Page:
Farmall Super A, AV, 1939 - 1954
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Fri Jun 15, 2012 12:49 pm
I decided to paint the hood, gas tank, and grille on my Super A. I removed the parts and was putting on a pony tank and had to remove the elbow from the carb and install a barb fitting for the pony tank hose. I didn't have too many turns on the barb when I heard a "Tink". I knew exactly what it was . Now I have a hairline crack about 1/4 inch long on the top of the fitting hole. The carb is cast iron. Is there a fix for this aside from a new carb?
Last edited by twotone
on Tue Jun 26, 2012 1:25 pm, edited 1 time in total.
Sun Jun 17, 2012 7:58 pm
I would think that if you take it apart, someone who is good with a torch could braze it.
Sun Jun 17, 2012 8:43 pm
I'm not sure about an "A", but the carb inlet threads on a Cub are 1/2-20. A lot of your barbed fittings look similar but they are i1/8 npt which are a bit bigger. They will strip the threads on a cub carb and more than likely crack the inlet on a cast carb. Make sure which thread size you have before trying again.
Mon Jun 18, 2012 7:36 am
I was thinking some JB Weld might work since it is a non pressurized system.
Mon Jun 18, 2012 8:07 am
Is it a Carter UT carb?
Mon Jun 18, 2012 11:50 am
It is a Carter carb, but the book just gives a part number. The elbow fitting I took out I replaced it with the same thread gas valve and barb fitting. I think I might have put too much pipe tape and screwed it too far.
Mon Jun 18, 2012 12:14 pm
How about silver solder?
Mon Jun 18, 2012 12:38 pm
I don't know Don, It's a tiny ultra-hairline crack on top of the threaded portion of the inlet. I could get a new carb top, or try and fix what I have. I was hoping more people were on board with my JB Weld idea, but if it's not the right way, I won't do it. Yes, I'm looking for the easiest way out.
Mon Jun 18, 2012 1:20 pm
Easiest way out aside from buying a new replacement carb is having the Carter brazed or silver soldered. And competent welding shop/machine shop should be able to do it for a minimum charge ... that is the route I would explore first.
This thread might be of help : Carter UT carb help
Mon Jun 18, 2012 1:37 pm
Tom, I think the JB Weld would work, except I think you'd want to find a brass fitting/bushing that could be left in place so the crack line wouldn't tend to have opening pressure on it whenever you removed/tightened the fitting. I think you'd also need to open up the crack so that there would be some surface area for the JB to adhere to. Drilling a small hole part way through at the end of the crack may help to keep it from spreading any further.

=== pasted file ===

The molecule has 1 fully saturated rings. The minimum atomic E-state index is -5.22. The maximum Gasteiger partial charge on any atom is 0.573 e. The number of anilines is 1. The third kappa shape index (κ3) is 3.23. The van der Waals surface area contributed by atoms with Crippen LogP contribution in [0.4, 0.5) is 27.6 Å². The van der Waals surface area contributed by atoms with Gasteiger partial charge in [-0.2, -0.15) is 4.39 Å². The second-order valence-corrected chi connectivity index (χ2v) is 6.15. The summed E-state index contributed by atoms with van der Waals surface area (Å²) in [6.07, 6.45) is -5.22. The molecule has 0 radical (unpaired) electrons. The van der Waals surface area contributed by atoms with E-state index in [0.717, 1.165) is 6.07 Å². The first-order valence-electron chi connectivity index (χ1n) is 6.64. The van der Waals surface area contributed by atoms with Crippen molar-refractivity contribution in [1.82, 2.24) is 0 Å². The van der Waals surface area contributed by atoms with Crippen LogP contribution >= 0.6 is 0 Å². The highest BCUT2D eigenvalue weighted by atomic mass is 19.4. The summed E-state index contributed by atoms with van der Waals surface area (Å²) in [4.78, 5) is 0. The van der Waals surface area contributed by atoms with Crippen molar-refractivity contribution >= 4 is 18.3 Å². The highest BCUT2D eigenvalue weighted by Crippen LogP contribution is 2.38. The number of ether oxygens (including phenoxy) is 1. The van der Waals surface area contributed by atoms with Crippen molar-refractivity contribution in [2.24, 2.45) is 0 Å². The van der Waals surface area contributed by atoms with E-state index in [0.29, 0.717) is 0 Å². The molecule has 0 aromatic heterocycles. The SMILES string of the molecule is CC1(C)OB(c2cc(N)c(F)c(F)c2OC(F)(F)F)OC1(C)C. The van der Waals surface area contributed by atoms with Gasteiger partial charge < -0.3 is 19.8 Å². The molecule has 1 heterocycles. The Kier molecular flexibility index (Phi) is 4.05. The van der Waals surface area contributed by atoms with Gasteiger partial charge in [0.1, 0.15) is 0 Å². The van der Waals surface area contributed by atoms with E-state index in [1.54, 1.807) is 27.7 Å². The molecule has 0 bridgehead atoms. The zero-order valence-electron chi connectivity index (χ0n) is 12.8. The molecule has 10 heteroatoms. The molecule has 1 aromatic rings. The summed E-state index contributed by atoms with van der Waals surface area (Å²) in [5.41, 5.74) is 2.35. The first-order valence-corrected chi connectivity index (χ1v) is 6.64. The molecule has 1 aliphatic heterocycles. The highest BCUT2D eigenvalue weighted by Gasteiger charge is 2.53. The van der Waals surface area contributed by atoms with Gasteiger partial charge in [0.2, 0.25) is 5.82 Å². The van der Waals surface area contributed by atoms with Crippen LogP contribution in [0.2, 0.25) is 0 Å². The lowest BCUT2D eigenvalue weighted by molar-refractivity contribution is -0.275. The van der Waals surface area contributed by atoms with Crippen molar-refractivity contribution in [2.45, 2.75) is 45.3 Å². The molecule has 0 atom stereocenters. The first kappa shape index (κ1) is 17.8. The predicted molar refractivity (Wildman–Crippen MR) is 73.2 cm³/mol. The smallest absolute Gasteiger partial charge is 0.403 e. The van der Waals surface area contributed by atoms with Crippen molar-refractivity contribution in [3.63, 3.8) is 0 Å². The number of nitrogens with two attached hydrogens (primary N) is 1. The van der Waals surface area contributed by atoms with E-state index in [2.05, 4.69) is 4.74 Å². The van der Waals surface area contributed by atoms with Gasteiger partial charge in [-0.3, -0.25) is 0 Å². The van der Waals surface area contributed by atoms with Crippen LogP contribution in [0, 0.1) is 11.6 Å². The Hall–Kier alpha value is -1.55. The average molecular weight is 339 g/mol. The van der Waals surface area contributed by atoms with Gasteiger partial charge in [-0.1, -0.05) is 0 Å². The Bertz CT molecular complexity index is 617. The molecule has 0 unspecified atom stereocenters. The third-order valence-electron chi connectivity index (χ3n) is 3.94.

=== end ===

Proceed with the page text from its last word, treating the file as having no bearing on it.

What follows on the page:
Mon Jun 18, 2012 1:47 pm
I just removed the fitting and it has the exact threads as the original elbow that was in there. When I remove the fitting, the crack disappears. If I put in the original fitting with no thread tape, I can thread it all the way in with my fingers and the crack doesn't appear. I'm going to have put something on the threads when I put it all together though. Maybe some Indian Head Varnish on the threads. That should put a couple of people in my corner!
Mon Jun 18, 2012 2:19 pm
Tom, Is the fitting straight threads like the Cub (1/2-20), or is it pipe thread, and if so, what size?
Mon Jun 18, 2012 2:32 pm
Using my plastic thread guide, 3/8 is too small, 7/16 is too big. It fits perfect in a Metric #10. Both fittings have the same threads.
It doesn't appear to be pipe thread, I can put both fittings in all the way by hand with no thread tape on them.
Mon Jun 18, 2012 3:43 pm
I have something for you to try. When you are ready to reassemble the fuel system and run the tractor, install the elbow as normal. Do not use teflon tape or any other sealer prior to assembly. Clean the threads and crack well with carb cleaner. After assembly
, but prior to introducing fuel, apply some Permatex green threadlocker to the threads and the crack. Allow it to cure according to the label.
The threadlocker is gasoline resistant and should seal everything properly. The good news is this solution is not permanent and will not further impact the carb. You can still JB weld or solder the crack if this doesn't hold. And it's not expensive.
Mon Jun 18, 2012 4:08 pm
Sounds like a plan Don. I really don't think this is going to be as serious of a problem as I first thought. (A Man Has To Have Dreams) I'll give the green thread locker a try during assembly. Thanks for your help.
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